Thursday, May 5, 2016

Failure. The End, or The Beginning?

What do you do with failure?

For many of us, failure is one of our greatest fears, and we expend immense effort to avoid it at all cost. If we can’t avoid it, our next option is to defend our fragile egos from feeling  it. We set low expectations, slipping in to Eeyore/Chicken Little mode and become frantic or despondent, or we prepare excuses for why things didn’t pan out and how it wasn’t our fault.  We spend so much energy avoiding or minimizing failure that perhaps it’s time to take a look at what failure actually is (or isn’t) and maybe shift our perspective a bit.
If you ever google “quotes on failure” you will be met with a variety of remarks, ranging from trite to truth, but my favorite ones are from those folks who by most accounts are counted “successes” in today’s culture.

Bill Gates: “It is fine to celebrate success, but it is more important to heed the lessons of failure.”
Henry Ford: “Failure is the opportunity to begin again more intelligently.”
Michael Jordan: “I’ve failed over and over and over again in my life, and that is why I succeed.”
Abraham Lincoln: “My great concern is not whether you have failed, but whether you are content with your failure.”
Winston Churchill: “Success consists of going from failure to failure without a loss of enthusiasm… Success is not final, Failure is not fatal, it is the courage to continue that counts.”
Albert Einstein: “Anyone who has never made mistakes has never tried anything new.”
Ralph Waldo Emerson: “Our greatest glory is not  in never failing, but in rising up every time we fall.”
Francis Chan: “Our greatest fear should not be the fear of failure, but of succeeding at the things in life that don’t really matter.”

The quotations go on, but the theme from  those who have known “success” is the same, the price of success is failure. How we learn to “handle” our failures will determine whether we become one of these success stories, or whether we fade into the oblivion of mediocrity.
We are a culture who exalts the winner. So much so that if you are deemed a “loser” it becomes everything you are and what defines you---Friends, It ought not be so!!  Those who I have just quoted are only “winners” because they refused to allow failure to be the last word of their story! Hollywood loves the “rise from the ashes, comeback kid” kind of story, but when it comes to actually walking it out in our own lives, we want to throw in the towel, shrink back in embarrassment, and “never do that again.”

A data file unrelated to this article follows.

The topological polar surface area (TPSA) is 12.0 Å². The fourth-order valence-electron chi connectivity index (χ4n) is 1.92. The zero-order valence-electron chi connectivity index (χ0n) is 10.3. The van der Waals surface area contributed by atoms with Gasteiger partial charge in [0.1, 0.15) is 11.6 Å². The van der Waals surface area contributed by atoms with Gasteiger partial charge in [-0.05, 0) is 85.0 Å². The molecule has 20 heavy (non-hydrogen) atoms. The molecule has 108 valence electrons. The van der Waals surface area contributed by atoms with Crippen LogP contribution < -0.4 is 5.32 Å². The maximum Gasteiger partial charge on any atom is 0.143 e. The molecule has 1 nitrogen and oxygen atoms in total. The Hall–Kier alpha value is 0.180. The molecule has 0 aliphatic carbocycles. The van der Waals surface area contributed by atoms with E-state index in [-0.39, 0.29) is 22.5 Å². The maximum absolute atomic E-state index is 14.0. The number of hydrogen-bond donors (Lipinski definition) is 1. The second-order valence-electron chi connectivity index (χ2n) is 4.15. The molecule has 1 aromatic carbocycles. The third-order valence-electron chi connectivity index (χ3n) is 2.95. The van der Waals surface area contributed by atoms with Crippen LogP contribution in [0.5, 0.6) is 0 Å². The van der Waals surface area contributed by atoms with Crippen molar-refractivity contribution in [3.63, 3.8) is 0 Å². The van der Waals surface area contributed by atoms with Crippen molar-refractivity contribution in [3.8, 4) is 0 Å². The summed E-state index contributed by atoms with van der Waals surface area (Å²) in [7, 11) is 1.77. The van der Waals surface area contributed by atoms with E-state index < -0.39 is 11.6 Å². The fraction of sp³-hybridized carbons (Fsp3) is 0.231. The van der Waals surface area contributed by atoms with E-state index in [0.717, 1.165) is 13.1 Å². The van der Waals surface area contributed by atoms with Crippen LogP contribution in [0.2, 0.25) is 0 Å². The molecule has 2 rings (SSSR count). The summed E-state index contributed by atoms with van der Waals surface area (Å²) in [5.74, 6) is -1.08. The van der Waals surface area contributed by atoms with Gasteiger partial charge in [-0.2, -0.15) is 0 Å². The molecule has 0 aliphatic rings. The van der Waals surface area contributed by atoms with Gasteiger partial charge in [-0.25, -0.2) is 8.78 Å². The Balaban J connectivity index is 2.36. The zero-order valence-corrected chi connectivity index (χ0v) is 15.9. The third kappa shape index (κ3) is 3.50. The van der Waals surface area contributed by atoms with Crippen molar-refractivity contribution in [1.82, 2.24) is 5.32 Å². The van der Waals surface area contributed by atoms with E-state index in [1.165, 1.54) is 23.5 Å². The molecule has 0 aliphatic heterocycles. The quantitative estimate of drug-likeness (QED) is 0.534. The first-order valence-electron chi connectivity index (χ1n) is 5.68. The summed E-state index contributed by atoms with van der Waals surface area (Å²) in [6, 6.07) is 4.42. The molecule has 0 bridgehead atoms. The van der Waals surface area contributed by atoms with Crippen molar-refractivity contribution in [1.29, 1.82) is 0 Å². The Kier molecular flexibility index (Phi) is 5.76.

So what does it take to fight the status quo? Proverbs 24:10 tells us “if you faint in the day of adversity, your strength is small,” and in verse 16,”for a just man falls seven  times and rises up again…” GET UP!! KEEP FIGHTING!  
But, you say, “It’s Hard.” Yep, it is!! There is a reason that “long-suffering” or perseverance is listed as a fruit of the Spirit! We can’t keep going on our own! When we have been beaten and bloodied by what life has to throw at us, the last thing that we want to do is keep going. But we do. Because HE did.
Hebrews 12:1-2 reminds us of the bitterness before the victory that Jesus went through. He despised it, but He kept going. Jesus kept his eyes on the prize. Through the beating, the crucifixion, and the grave, HE WON. Jesus persevered, and by his strength we can too. We are not immune to failure, in fact, it is what makes us strong, grows our faith, gives us compassion, and ultimately, brings sweetness to the victory.
So how do you handle failure? Own it. Don’t run. Don’t make excuses. Don’t give up. Allow yourself to be taught the lessons that can only be learned in the classroom of failure and the textbook of pain. Embrace it, knowing that you are in good company, and like all the successes who have gone before you, move through it. Linger long enough to extract the lesson, and then Keep Going.

 “Failure is not Fatal, it is the courage to continue that counts.”


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